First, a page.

ALS Topic 14 -
Trump says Americans (and everyone else) are stupid. Is he right?
Focus questions for Adelaide Lunchtime
Seminar, 4 August 2018
questions below are not supposed to suggest biased answers. You
really can adopt any point of view your can suggest evidence for. Do
be prepared for others suggesting counter-evidence! Note: clearly
not all of these questions can be properly covered in a meetup, but
they give us a conscious choice about what to talk about while
making the background context clearer. It is up to the people who
come on the day to choose what aspects they would like to deal with.
1. Well, are Americans stupid? Australians?
All the rest ...?
2. Believe it or not, stupidity is
interesting. It plays a huge part in human affairs, and has been
researched (sometimes amusingly). I ran a meetup and wrote a paper
about it in Brisbane (
- includes many links). So what can be done about it?
We've all done stupid things. What are some common 'systems
failures' in life that get us to act stupidly?
4. Some people
seem to be chronically stupid (at least in other people's view),
regardless of education, formal intelligence etc. What is going on
with characters like this.
5. At least in Anglo cultures,
there's a common view among the general public that universities are
holding pens for clever twits. Is this fair? Why would such a view
come about, and what (if anything) can be done about it?
Our lives are now lived within layers of bureaucracy - not just
governments, but corporations and the effects of impenetrable laws,
online and offline. Since SNAFU ('situation normal, all fucked up' -
from World War II) is the standard human condition, we are
guaranteed to be tripped up at some level by stupid bureaucratic
decisions. How can a society minimize and mitigate this kind of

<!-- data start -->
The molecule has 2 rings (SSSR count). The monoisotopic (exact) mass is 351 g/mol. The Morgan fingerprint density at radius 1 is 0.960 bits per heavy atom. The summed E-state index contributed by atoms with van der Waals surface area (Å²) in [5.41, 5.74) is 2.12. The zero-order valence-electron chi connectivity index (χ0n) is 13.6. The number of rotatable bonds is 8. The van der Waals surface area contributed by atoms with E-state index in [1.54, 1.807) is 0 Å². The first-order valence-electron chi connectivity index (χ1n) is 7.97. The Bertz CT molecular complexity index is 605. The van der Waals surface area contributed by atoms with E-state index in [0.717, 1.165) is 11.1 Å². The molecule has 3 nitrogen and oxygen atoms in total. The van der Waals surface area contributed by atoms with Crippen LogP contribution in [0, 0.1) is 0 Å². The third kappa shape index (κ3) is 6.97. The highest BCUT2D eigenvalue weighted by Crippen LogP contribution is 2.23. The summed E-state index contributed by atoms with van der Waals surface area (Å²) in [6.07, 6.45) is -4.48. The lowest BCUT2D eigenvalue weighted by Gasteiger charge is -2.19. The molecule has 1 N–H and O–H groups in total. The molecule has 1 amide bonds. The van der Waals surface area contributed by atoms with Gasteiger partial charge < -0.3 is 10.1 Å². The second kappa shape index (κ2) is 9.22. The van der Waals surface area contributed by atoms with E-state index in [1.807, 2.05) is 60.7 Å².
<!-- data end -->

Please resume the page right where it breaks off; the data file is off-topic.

risk? How well is Australia managing this stuff?
stupid choices, decisions and behaviour are almost inevitable as
teenagers grow into (sadder and wiser?) adults. What is the best way
to nudge teenagers and young adults to learn creatively from stupid
mistakes, as opposed to driving them further into a cycle of
8. All cultures have great strengths, which
is why they persist. All cultures also have deep flaws which widen
under strain, especially during rapid change (i.e. now!). It
sometimes seems that allowing cultural flaws to persist is an act of
mass stupidity. It can also seem that strong legal systems might
actually preserve such civilizational flaws. Can you think of
examples a) from America, and b) from Australia? What can be done
about this dilemma?
9. Mistakes are not always from acts of
stupidity, but often are. Where there is a blame culture, stupid
mistakes typically snowball. In a no-blame culture, issues are
sorted out at the simplest level and future errors avoided.
Hospitals notoriously have blame cultures. Daily airport management
(well, my experience of it as a despatch officer in 1972) was that a
no-blame culture was critical to keeping planes in the air. This
issue also seems to affect national cultures. From your life
experience, can you offer examples?
10. Whole classes of
people are often claimed to be stupid: racial groups, ethnic groups,
the poor, the managerial class, capitalists, socialists, communists
etc. How much truth is there in such stereotypes?
11. Is it a
good life strategy to always avoid stupid people, or can they
actually be used to advantage? (For example, how many businesses and
politicians depend upon human stupidity?).
a deeply stupid country", Dana Milbank, Washington Post @
'Dark Money' on Goodreads @
"Trump is right about who’s to blame for bad relations with
Russia" David Goldman @
"After Putin meeting, Trump voters mostly stand by their
man". Matt Flegenheimer @
1. articles at
legacy site: http://thormay.net
Americans (and everyone else) are stupid. Is he right? (c) Thor May 2018 return to